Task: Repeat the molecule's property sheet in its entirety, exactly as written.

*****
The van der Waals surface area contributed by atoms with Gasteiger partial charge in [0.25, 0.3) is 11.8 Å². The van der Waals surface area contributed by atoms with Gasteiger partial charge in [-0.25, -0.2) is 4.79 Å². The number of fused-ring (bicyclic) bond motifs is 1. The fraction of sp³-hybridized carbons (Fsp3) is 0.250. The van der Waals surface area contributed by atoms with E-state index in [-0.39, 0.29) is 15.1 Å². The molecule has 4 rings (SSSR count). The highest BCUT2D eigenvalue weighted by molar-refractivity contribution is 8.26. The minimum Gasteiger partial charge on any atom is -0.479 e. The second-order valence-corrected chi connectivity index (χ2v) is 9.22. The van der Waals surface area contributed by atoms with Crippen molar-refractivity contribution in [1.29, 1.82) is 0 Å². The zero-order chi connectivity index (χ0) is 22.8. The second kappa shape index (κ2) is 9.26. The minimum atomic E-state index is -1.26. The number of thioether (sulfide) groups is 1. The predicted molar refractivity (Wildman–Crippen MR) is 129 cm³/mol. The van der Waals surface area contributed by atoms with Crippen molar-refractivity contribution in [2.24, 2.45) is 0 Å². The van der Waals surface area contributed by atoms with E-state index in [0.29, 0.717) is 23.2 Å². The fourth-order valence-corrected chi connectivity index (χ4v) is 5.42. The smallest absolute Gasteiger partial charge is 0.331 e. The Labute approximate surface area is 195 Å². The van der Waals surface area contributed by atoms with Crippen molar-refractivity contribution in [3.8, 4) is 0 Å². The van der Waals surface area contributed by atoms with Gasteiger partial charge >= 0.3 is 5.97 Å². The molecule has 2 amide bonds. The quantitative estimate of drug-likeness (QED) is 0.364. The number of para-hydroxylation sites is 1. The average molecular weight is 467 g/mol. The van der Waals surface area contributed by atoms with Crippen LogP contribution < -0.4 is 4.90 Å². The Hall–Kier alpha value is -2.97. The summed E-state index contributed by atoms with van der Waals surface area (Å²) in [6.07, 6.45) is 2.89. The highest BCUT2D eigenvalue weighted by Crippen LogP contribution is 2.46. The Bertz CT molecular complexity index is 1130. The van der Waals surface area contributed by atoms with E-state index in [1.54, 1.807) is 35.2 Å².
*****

The van der Waals surface area contributed by atoms with Gasteiger partial charge in [0.25, 0.3) is 11.8 Å². The van der Waals surface area contributed by atoms with Gasteiger partial charge in [-0.25, -0.2) is 4.79 Å². The number of fused-ring (bicyclic) bond motifs is 1. The fraction of sp³-hybridized carbons (Fsp3) is 0.250. The van der Waals surface area contributed by atoms with E-state index in [-0.39, 0.29) is 15.1 Å². The molecule has 4 rings (SSSR count). The highest BCUT2D eigenvalue weighted by molar-refractivity contribution is 8.26. The minimum Gasteiger partial charge on any atom is -0.479 e. The second-order valence-corrected chi connectivity index (χ2v) is 9.22. The van der Waals surface area contributed by atoms with Crippen molar-refractivity contribution in [1.29, 1.82) is 0 Å². The zero-order chi connectivity index (χ0) is 22.8. The second kappa shape index (κ2) is 9.26. The minimum atomic E-state index is -1.26. The number of thioether (sulfide) groups is 1. The predicted molar refractivity (Wildman–Crippen MR) is 129 cm³/mol. The van der Waals surface area contributed by atoms with Crippen molar-refractivity contribution in [2.24, 2.45) is 0 Å². The van der Waals surface area contributed by atoms with E-state index in [0.29, 0.717) is 23.2 Å². The fourth-order valence-corrected chi connectivity index (χ4v) is 5.42. The smallest absolute Gasteiger partial charge is 0.331 e. The Labute approximate surface area is 195 Å². The van der Waals surface area contributed by atoms with Crippen molar-refractivity contribution in [3.8, 4) is 0 Å². The van der Waals surface area contributed by atoms with Gasteiger partial charge >= 0.3 is 5.97 Å². The molecule has 2 amide bonds. The quantitative estimate of drug-likeness (QED) is 0.364. The number of para-hydroxylation sites is 1. The average molecular weight is 467 g/mol. The van der Waals surface area contributed by atoms with Crippen LogP contribution < -0.4 is 4.90 Å². The Hall–Kier alpha value is -2.97. The summed E-state index contributed by atoms with van der Waals surface area (Å²) in [6.07, 6.45) is 2.89. The highest BCUT2D eigenvalue weighted by Crippen LogP contribution is 2.46. The Bertz CT molecular complexity index is 1130. The van der Waals surface area contributed by atoms with E-state index in [1.54, 1.807) is 35.2 Å².